Like all of you, lately I’ve been listening to “The Pirate History Podcast”. As far as I can see, it is the world’s only regularly occurring, current podcast devoted to the history of privateers and their adventures on the high seas, predominantly in the 17th century. I was surprised to find that it is not at all childish, comedic or overly sensational but is meticulously researched and delivered in a low key format, erudite, with a wealth of interesting information. You can find the pod on iTunes or simply Google “The Pirate History Podcast” and head to their website. (https://piratehistorypodcast.com/)
I was listening to Episode 61: “More Willful and Less Under Command” that dropped on March 24th. This episode dealt with the aftermath of the English Pacific Adventure in 1682 and the ships that embarked on a new adventure at sea. It talks specifically about one William Dampier, an English privateer, explorer and navigator who became the first Englishman to explore parts of what is today Australia. He was the first person to circumnavigate the globe three times and wrote “A New Voyage ‘Round the World”, a ‘sensational’ book from 1697 that was made up of his diaries documenting his first circumnavigation.
Episode 61 speaks of Dampier retiring to the English colony of Virginia. The in-depth podcast talks of Dampier and other Englishmen living idly, in modest luxury, but wonders why Dampier didn’t go home to England to be with his wife. Turns out Dampier was ill. Here’s where my ears really perked up – and my stomach turned.
I’ll quote the podcast: “He did discover a strange, string-like growth coming out of his leg. He correctly identified it as a Guinea Worm, and spent weeks slowly spooling it around a stick and slowly drawing it out of his flesh”. Say what, now? This I had to look up.
Turns out Dracunculus medinensis is a thing. Also called the Guinea worm, derived from the Guinea region of Africa, it’s a nematode, the female of which causes the disease and can be as long as 31 inches. The larvae are found in fresh water and can be ingested by humans. The male and female nematodes reproduce in the stomach of the “host” and settle in the intestine. The male dies and the female settles just under the skin. One year later, the infected person notices a blister, usually on the lower extremities but sometimes on the hand or scrotum. Then the blister ruptures and the female slowly emerges from the skin! Like, barf. You know how hard it is to type that?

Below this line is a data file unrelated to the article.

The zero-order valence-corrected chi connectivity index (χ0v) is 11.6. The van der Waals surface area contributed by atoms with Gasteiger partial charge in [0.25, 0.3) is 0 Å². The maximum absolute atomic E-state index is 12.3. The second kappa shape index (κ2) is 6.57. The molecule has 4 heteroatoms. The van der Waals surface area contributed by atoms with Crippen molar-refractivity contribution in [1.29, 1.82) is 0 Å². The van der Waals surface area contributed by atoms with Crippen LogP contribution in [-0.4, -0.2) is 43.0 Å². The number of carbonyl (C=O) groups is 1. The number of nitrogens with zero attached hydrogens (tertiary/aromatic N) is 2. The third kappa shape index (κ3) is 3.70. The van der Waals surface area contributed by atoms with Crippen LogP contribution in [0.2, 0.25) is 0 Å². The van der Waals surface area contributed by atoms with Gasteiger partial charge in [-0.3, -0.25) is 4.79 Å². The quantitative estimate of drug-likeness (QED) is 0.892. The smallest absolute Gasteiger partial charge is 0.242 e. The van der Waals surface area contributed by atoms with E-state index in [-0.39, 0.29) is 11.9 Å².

While you are experiencing intense pain and irritation, you need to begin to remove this thing from your body. You submerge the affected body part in water then slowly coax the worm out. Sure enough, as the Pirate History Podcast says, the way to do this is to get it wrapped around a stick – are you picturing this?! – and gently pull. Gently – you don’t want to break it off and have to start again. This extraction process can take several days! The idea of a worm wrapped around a stick is thought to be behind the symbol of medicine, the Rod of Aclepius.
There’s good news, though. The Guinea worm is thought to be nearly eradicated and still only exists in African regions such as the Congo, Angola, Ethiopia and others. In 1986, there were 3.5 million cases reported in 16 countries but last year there were only 30 cases reported in 2 countries.
I just figured you guys would like to know about the Guinea worm – if I can’t ‘unknow’ this, why should you get off? Think about it next time you’re out swimming.